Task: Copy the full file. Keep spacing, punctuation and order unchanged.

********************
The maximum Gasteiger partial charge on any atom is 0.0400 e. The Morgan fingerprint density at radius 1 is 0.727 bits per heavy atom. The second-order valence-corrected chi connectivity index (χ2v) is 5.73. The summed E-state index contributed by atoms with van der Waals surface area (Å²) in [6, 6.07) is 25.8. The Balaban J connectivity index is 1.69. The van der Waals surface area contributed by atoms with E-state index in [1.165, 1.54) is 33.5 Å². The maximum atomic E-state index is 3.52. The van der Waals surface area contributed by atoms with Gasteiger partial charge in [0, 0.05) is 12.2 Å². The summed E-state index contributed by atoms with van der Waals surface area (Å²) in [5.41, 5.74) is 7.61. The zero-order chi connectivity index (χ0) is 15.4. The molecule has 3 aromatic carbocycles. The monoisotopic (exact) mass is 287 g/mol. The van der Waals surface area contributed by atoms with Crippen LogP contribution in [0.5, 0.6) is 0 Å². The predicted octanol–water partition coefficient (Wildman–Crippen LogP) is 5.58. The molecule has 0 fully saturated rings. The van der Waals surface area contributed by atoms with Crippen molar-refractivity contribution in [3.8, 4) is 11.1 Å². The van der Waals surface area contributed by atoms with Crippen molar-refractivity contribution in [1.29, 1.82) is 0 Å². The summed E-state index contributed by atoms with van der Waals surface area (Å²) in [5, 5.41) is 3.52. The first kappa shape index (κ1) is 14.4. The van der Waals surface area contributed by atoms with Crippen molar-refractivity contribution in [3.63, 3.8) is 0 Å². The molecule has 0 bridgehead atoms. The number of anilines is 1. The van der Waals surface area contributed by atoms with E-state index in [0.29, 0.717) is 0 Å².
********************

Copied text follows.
The maximum Gasteiger partial charge on any atom is 0.0400 e. The Morgan fingerprint density at radius 1 is 0.727 bits per heavy atom. The second-order valence-corrected chi connectivity index (χ2v) is 5.73. The summed E-state index contributed by atoms with van der Waals surface area (Å²) in [6, 6.07) is 25.8. The Balaban J connectivity index is 1.69. The van der Waals surface area contributed by atoms with E-state index in [1.165, 1.54) is 33.5 Å². The maximum atomic E-state index is 3.52. The van der Waals surface area contributed by atoms with Gasteiger partial charge in [0, 0.05) is 12.2 Å². The summed E-state index contributed by atoms with van der Waals surface area (Å²) in [5.41, 5.74) is 7.61. The zero-order chi connectivity index (χ0) is 15.4. The molecule has 3 aromatic carbocycles. The monoisotopic (exact) mass is 287 g/mol. The van der Waals surface area contributed by atoms with Crippen LogP contribution in [0.5, 0.6) is 0 Å². The predicted octanol–water partition coefficient (Wildman–Crippen LogP) is 5.58. The molecule has 0 fully saturated rings. The van der Waals surface area contributed by atoms with Crippen molar-refractivity contribution in [3.8, 4) is 11.1 Å². The van der Waals surface area contributed by atoms with Crippen molar-refractivity contribution in [1.29, 1.82) is 0 Å². The summed E-state index contributed by atoms with van der Waals surface area (Å²) in [5, 5.41) is 3.52. The first kappa shape index (κ1) is 14.4. The van der Waals surface area contributed by atoms with Crippen molar-refractivity contribution in [3.63, 3.8) is 0 Å². The molecule has 0 bridgehead atoms. The number of anilines is 1. The van der Waals surface area contributed by atoms with E-state index in [0.29, 0.717) is 0 Å².